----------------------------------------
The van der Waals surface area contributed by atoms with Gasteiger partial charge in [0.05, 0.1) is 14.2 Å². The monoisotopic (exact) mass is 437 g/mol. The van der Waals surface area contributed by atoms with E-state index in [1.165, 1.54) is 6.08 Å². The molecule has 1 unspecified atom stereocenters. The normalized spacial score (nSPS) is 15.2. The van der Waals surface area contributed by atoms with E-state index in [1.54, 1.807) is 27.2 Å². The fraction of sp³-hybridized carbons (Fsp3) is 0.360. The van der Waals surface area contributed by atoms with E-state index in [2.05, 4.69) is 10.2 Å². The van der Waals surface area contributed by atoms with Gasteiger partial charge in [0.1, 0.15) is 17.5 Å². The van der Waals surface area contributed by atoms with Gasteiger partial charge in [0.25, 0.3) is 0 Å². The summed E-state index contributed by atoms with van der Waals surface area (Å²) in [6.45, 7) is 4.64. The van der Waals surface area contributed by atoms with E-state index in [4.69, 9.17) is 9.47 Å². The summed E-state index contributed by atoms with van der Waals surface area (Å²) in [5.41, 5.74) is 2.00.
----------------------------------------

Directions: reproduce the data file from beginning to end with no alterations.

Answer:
The van der Waals surface area contributed by atoms with Gasteiger partial charge in [0.05, 0.1) is 14.2 Å². The monoisotopic (exact) mass is 437 g/mol. The van der Waals surface area contributed by atoms with E-state index in [1.165, 1.54) is 6.08 Å². The molecule has 1 unspecified atom stereocenters. The normalized spacial score (nSPS) is 15.2. The van der Waals surface area contributed by atoms with E-state index in [1.54, 1.807) is 27.2 Å². The fraction of sp³-hybridized carbons (Fsp3) is 0.360. The van der Waals surface area contributed by atoms with E-state index in [2.05, 4.69) is 10.2 Å². The van der Waals surface area contributed by atoms with Gasteiger partial charge in [0.1, 0.15) is 17.5 Å². The van der Waals surface area contributed by atoms with Gasteiger partial charge in [0.25, 0.3) is 0 Å². The summed E-state index contributed by atoms with van der Waals surface area (Å²) in [6.45, 7) is 4.64. The van der Waals surface area contributed by atoms with E-state index in [4.69, 9.17) is 9.47 Å². The summed E-state index contributed by atoms with van der Waals surface area (Å²) in [5.41, 5.74) is 2.00.